Last week I received an email from a woman who wasn't thinking about sex. Or at least she told me that sex was the last thing on her mind. She explained that living with a very busy body and mind (she included fibromyalgia, anxiety, depression, chronic back pain and colitis among the things she has been diagnosed with) meant that she couldn't imagine having sex and that she was now worried about her husband of 16 years whom she loved and with whom she used to have very good sex.
I pointed out that writing to a stranger about sex probably means that it isn't anywhere near the last thing on her mind. But I knew what she meant. Sex, as it's usually presented to us, that spontaneous physically transcendent act of pure joy, is something she can't imagine herself having. With her body and her moods it just doesn't compute. Even though it is something she thinks about and was a part of her life she enjoyed in the past.
The result for many people in this situation is to just stop having sex and to feel lousy and frustrated and increasingly isolated as you try to deny parts of yourself (sexual desire, sexual worth, sexual being). Years of denial coupled with a culture that ignores your body or treats it as an object of pity or fear, would leave any of us confused and angry and alienated.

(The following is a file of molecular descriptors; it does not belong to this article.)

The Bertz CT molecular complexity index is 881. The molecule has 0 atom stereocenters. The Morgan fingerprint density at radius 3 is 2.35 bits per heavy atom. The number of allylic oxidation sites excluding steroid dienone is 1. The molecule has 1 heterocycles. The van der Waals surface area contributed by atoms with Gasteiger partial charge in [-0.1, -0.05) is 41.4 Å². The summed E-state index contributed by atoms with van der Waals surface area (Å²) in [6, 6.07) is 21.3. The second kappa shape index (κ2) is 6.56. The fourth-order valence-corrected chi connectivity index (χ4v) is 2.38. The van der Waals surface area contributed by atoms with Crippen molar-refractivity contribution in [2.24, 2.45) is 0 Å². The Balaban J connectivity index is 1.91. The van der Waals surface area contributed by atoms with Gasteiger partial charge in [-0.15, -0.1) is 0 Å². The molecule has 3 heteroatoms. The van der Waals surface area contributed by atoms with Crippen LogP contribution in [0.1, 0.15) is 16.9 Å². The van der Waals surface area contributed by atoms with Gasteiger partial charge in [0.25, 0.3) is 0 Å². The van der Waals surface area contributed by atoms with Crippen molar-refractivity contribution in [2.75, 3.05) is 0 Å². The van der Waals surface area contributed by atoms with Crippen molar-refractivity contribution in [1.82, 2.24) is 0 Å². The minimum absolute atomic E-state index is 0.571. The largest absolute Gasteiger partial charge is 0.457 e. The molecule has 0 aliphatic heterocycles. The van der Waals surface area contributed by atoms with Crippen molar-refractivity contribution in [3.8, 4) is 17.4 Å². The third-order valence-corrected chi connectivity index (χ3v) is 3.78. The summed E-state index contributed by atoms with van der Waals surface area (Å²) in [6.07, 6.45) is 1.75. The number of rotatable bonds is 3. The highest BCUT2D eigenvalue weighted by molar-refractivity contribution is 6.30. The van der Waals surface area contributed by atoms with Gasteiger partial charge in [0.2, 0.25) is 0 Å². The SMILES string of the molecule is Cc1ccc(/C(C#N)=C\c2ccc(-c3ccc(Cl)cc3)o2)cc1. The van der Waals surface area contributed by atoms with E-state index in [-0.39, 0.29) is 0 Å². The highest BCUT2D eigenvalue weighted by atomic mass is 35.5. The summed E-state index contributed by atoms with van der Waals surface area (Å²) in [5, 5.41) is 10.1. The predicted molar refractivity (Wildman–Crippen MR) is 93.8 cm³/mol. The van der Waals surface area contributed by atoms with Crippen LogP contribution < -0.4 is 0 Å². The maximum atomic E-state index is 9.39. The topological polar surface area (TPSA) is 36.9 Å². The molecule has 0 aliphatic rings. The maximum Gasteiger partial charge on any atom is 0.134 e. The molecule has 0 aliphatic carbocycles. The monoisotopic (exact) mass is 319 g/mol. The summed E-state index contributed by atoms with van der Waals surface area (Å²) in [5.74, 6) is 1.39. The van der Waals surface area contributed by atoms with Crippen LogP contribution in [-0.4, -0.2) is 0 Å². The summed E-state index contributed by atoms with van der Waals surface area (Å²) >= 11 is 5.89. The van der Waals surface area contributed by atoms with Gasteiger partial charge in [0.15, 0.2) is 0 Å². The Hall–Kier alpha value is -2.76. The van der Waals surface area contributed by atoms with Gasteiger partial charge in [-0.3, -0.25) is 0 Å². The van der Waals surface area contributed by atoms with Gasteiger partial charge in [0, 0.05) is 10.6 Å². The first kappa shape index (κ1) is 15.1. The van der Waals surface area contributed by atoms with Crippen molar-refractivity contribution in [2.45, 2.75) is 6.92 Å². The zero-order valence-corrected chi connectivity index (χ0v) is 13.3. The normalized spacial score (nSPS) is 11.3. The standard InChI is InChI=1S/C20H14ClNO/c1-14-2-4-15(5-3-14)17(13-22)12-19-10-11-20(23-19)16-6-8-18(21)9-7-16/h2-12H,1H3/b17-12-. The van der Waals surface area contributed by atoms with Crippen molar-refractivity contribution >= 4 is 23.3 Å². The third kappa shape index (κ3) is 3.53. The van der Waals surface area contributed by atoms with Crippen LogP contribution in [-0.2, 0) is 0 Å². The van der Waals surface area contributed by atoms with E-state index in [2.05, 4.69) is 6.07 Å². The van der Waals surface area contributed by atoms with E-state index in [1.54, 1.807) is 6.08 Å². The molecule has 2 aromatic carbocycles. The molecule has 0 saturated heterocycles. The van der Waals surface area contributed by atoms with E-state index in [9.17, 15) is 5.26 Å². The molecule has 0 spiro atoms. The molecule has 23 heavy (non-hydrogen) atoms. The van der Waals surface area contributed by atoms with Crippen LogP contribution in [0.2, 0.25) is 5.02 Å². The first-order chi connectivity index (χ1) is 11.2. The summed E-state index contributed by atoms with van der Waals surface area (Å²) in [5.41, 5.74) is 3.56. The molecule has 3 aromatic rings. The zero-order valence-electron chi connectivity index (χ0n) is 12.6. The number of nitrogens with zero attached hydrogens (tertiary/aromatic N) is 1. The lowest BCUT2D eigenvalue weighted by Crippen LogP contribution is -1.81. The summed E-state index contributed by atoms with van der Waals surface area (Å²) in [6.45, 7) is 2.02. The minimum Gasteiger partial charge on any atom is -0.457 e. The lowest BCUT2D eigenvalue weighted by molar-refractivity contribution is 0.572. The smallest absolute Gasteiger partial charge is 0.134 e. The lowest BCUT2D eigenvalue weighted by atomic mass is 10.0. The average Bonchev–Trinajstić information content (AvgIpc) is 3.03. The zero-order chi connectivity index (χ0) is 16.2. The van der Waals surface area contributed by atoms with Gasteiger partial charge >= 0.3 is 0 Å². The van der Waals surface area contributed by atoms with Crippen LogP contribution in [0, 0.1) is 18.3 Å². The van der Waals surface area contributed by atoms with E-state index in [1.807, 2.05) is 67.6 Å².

One way to resist this is to do what they tell us we can't do; connect to others, speak honestly about our desire and sexual value, and turn our backs on normative ideas of sexuality that close more doors than they open.
In my response to her, which you can read by following the link below, I try to be a bit less theoretical and a bit more practical. But I can't avoid being political about it, since sex (whether we have it or not) may always be a political act.
Read More: Sex Is the Last Thing on My Mind
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